BY ROBERT P. MADER
Of CONTRACTOR’s staff
DALLAS — Ah, the excesses of the 1990s! Remember the mid-’90s when business was booming, everybody had money for remodeling jobs and you couldn’t hire a plumber to save your life?
Joseph DiFrancesco III, president of Public Service Plumbers here, remembers the ‘90s and he’s making a good living off it, fixing all those mistakes made by handymen or general contractors who thought they could get by without a real plumber.
In some cases million-dollar homes were remodeled with huge master suites and master baths added on with either inadequate hot water or too long a run from the water heater. In many cases DiFrancesco is using a retrofit re-circulating hot water system called the Grundfos Comfort Series. The loop section can be installed on the piping of whatever lavatory is farthest from the water heater. A circulator with a timer is installed on the hot water supply pipe at the water heater.
In other cases master bedroom/bathroom suites were added onto houses that were built as early as the 1950s. When the houses were built, the water heater was centrally located in the kitchen, a concept that hasn’t been accepted for years. The water heater was subsequently moved into the attic or outside the house during the 1970s. Once the master suite is added, it’s so far away from the water heater that it’s difficult to get hot water without a re-circulating system.
Surprisingly enough architects and developers didn’t think about re-circulating hot water systems even in luxury developments. DiFrancesco recently fixed some of the hot water systems in a luxury high-rise in the Turtle Creek area of Dallas.
“In what’s typical of a high-rise, they provide hot and cold water, but these are 6,000- to 8000-sq.-ft. suites, so how do you get the hot water to other end even if hot water is provided,” DiFrancesco asked. He installed a storage tank and conventional re-circulation system in one penthouse, but he was able to get into the space before the owner had occupied it. He usually proposes the retrofit re-circulation system.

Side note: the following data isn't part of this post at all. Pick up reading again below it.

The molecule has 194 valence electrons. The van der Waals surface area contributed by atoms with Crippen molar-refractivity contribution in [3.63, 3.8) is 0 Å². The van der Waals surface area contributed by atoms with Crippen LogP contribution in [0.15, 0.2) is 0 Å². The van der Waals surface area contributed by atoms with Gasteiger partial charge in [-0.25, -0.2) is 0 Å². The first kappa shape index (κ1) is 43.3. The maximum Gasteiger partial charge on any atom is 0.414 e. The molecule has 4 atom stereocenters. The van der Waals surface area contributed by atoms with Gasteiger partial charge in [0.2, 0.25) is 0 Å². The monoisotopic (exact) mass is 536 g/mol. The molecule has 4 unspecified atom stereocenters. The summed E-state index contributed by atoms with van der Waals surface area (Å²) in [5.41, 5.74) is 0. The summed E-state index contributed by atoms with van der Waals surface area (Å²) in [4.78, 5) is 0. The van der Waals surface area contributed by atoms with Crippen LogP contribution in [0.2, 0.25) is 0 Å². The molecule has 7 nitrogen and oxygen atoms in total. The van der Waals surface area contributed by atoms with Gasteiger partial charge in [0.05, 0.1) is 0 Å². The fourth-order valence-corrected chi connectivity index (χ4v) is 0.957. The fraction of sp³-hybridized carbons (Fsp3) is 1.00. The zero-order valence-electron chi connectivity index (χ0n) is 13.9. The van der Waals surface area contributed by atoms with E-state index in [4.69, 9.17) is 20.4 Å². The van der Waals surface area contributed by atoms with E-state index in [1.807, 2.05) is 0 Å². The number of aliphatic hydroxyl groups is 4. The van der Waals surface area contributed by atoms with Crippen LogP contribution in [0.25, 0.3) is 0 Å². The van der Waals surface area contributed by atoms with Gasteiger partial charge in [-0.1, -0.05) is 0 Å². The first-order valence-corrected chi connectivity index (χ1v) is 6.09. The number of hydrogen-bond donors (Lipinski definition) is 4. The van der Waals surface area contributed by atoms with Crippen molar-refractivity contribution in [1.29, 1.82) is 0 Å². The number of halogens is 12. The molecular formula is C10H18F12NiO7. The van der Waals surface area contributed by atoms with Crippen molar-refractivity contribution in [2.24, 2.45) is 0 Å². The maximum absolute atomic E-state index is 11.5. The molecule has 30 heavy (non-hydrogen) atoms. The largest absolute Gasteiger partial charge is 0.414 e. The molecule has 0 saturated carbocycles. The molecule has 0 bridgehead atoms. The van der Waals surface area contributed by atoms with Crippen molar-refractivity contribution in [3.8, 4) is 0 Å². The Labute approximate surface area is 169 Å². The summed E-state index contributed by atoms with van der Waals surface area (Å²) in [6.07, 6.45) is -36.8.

“A lot of these suites are already dressed out so we have to work with the existing walls,” he noted. “Most of the people who live there expect instant hot water.”
DiFrancesco has also made money replacing that bane of homeowners nationwide, the early ‘90s 1.6-gpf toilet.
DiFrancesco is a big fan of the Kohler Ingenium system. “It actually works,” he says. He also likes Toto water closets and one from American Standard’s Porcher line. For light commercial applications his favorite is from Universal Rundle.
One of his customers is Tom Hicks who owns the Texas Rangers and the Dallas Stars. Hicks has 20 toilets on his property in his 50,000-sq.ft. main house and 8,000-sq.ft. guest house. DiFrancesco said that Hicks’ first complaint was about the functioning of his toilets; the water closets were specified by a designer who thought a toilet was a toilet. DiFrancesco replaced them all with Kohler models.
“The irony is that a lot of homes in these high-end areas in Dallas like Highland Park or University Park, just to buy the dirt alone on a 60’x150’ lot is $1 million,” DiFrancesco said. “In a lesser-quality area you can hope for $400,000 for the dirt. These areas have the school districts, mature trees, they’re close to the city and positioned well in regards to the toll roads. So in a lot of these communities they have $1.2 million to $1.5 million homes between 5,000-sq.ft. and 7000-sq.ft. A lot of homebuilders buy a lot, bulldoze a cottage and build a home with granite and crown molding and expensive hardware and cut costs with lesser-quality plumbing.
“So the plumbing contractor, without thinking it through, just runs a direct pipe from the water heater to a spot and drops it,” DiFrancesco continued. “You walk into a nice home, turn on the kitchen sink and wait and wait for hot water to come from the attic; you can wait for a minute and a half. We’ve recognized that as market, targeted that, and are educating people that we have a solution to the problem.”
DiFrancesco has also put in a lot of larger pipe as people retrofit their showers with multiple showers heads and body sprays. It’s really necessary to have the sheetrock down so DiFrancesco can install 1-in or 1-1/4-in insulated pipe to try to use the circulating loop for part of the storage. He also uses 75-gal. high recovery water heaters.
Developers of The Mansion at Turtle Creek built a high-rise condo next to it where the owners have to put in their own hot water systems and can only use electric water heaters because it’s a high rise. DiFrancesco’s solution was to use so two Bradford-White 50-gal. high-recovery electric water heaters, a 1-1/2-in. circulating loop and either a Watts or Amtrol expansion tank. He insulates the hot water loop, which can hold as much as 50-gal., with 1-in. fiberglass insulation with sealed joints.
DiFrancesco has also focused his attention on the drain and waste end of his business. With flow restrictors and 1.6 toilets, “with the reduction in volume a 4-in. waste line works against you,” he said. He sells inspectors and code officials on 3-in. waste lines whenever he can. If he’s working on a gut remodel that includes pulling out tubs and ceilings, he’ll often reduce the size of the drains.
Finally, he has seen geothermal systems popping up in Dallas in the last five years where the geothermal system is run through a heat exchanger to supply domestic hot water. He pipes the heat exchanger into a bladder tank as a buffer and then into a water heater. The geothermal system can often supply 60% of a home’s hot water needs and the water heater only fires when necessary.